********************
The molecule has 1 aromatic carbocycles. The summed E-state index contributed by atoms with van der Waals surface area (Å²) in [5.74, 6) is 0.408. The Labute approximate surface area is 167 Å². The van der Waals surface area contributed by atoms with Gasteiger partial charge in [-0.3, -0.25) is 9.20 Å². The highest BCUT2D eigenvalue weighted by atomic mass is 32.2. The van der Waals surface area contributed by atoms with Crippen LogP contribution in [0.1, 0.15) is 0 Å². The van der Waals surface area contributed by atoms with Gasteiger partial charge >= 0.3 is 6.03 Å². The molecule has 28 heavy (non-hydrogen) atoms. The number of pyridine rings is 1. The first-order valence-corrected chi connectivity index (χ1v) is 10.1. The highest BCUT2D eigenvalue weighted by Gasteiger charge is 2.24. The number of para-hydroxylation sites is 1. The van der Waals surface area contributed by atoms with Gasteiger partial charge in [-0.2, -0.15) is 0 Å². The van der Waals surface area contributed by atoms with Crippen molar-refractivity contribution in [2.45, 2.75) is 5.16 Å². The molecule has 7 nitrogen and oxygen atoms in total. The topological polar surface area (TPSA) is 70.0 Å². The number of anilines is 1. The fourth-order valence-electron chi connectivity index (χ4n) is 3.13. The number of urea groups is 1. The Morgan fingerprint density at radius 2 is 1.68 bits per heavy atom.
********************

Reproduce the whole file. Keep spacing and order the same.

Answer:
The molecule has 1 aromatic carbocycles. The summed E-state index contributed by atoms with van der Waals surface area (Å²) in [5.74, 6) is 0.408. The Labute approximate surface area is 167 Å². The van der Waals surface area contributed by atoms with Gasteiger partial charge in [-0.3, -0.25) is 9.20 Å². The highest BCUT2D eigenvalue weighted by atomic mass is 32.2. The van der Waals surface area contributed by atoms with Crippen LogP contribution in [0.1, 0.15) is 0 Å². The van der Waals surface area contributed by atoms with Gasteiger partial charge >= 0.3 is 6.03 Å². The molecule has 28 heavy (non-hydrogen) atoms. The number of pyridine rings is 1. The first-order valence-corrected chi connectivity index (χ1v) is 10.1. The highest BCUT2D eigenvalue weighted by Gasteiger charge is 2.24. The number of para-hydroxylation sites is 1. The van der Waals surface area contributed by atoms with Gasteiger partial charge in [-0.2, -0.15) is 0 Å². The van der Waals surface area contributed by atoms with Crippen molar-refractivity contribution in [2.45, 2.75) is 5.16 Å². The molecule has 7 nitrogen and oxygen atoms in total. The topological polar surface area (TPSA) is 70.0 Å². The number of anilines is 1. The fourth-order valence-electron chi connectivity index (χ4n) is 3.13. The number of urea groups is 1. The Morgan fingerprint density at radius 2 is 1.68 bits per heavy atom.